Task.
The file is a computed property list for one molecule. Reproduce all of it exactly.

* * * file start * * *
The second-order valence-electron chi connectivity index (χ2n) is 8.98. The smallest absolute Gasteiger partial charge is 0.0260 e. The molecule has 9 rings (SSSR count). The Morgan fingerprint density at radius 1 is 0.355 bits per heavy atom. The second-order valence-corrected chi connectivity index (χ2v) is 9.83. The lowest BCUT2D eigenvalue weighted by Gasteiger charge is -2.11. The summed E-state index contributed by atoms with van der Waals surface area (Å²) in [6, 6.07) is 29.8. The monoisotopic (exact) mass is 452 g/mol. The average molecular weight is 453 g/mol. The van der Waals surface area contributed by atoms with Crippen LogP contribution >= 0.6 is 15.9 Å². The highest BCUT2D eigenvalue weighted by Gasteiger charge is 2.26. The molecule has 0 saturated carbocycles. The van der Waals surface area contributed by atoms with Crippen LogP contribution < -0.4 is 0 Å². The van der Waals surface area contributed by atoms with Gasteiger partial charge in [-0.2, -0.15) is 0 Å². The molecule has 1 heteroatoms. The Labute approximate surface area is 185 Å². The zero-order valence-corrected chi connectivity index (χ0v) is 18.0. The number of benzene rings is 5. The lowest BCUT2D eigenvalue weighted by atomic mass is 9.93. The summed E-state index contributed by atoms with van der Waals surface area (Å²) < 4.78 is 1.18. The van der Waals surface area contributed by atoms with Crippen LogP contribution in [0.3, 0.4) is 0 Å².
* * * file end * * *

The second-order valence-electron chi connectivity index (χ2n) is 8.98. The smallest absolute Gasteiger partial charge is 0.0260 e. The molecule has 9 rings (SSSR count). The Morgan fingerprint density at radius 1 is 0.355 bits per heavy atom. The second-order valence-corrected chi connectivity index (χ2v) is 9.83. The lowest BCUT2D eigenvalue weighted by Gasteiger charge is -2.11. The summed E-state index contributed by atoms with van der Waals surface area (Å²) in [6, 6.07) is 29.8. The monoisotopic (exact) mass is 452 g/mol. The average molecular weight is 453 g/mol. The van der Waals surface area contributed by atoms with Crippen LogP contribution >= 0.6 is 15.9 Å². The highest BCUT2D eigenvalue weighted by Gasteiger charge is 2.26. The molecule has 0 saturated carbocycles. The van der Waals surface area contributed by atoms with Crippen LogP contribution < -0.4 is 0 Å². The van der Waals surface area contributed by atoms with Gasteiger partial charge in [-0.2, -0.15) is 0 Å². The molecule has 1 heteroatoms. The Labute approximate surface area is 185 Å². The zero-order valence-corrected chi connectivity index (χ0v) is 18.0. The number of benzene rings is 5. The lowest BCUT2D eigenvalue weighted by atomic mass is 9.93. The summed E-state index contributed by atoms with van der Waals surface area (Å²) < 4.78 is 1.18. The van der Waals surface area contributed by atoms with Crippen LogP contribution in [0.3, 0.4) is 0 Å².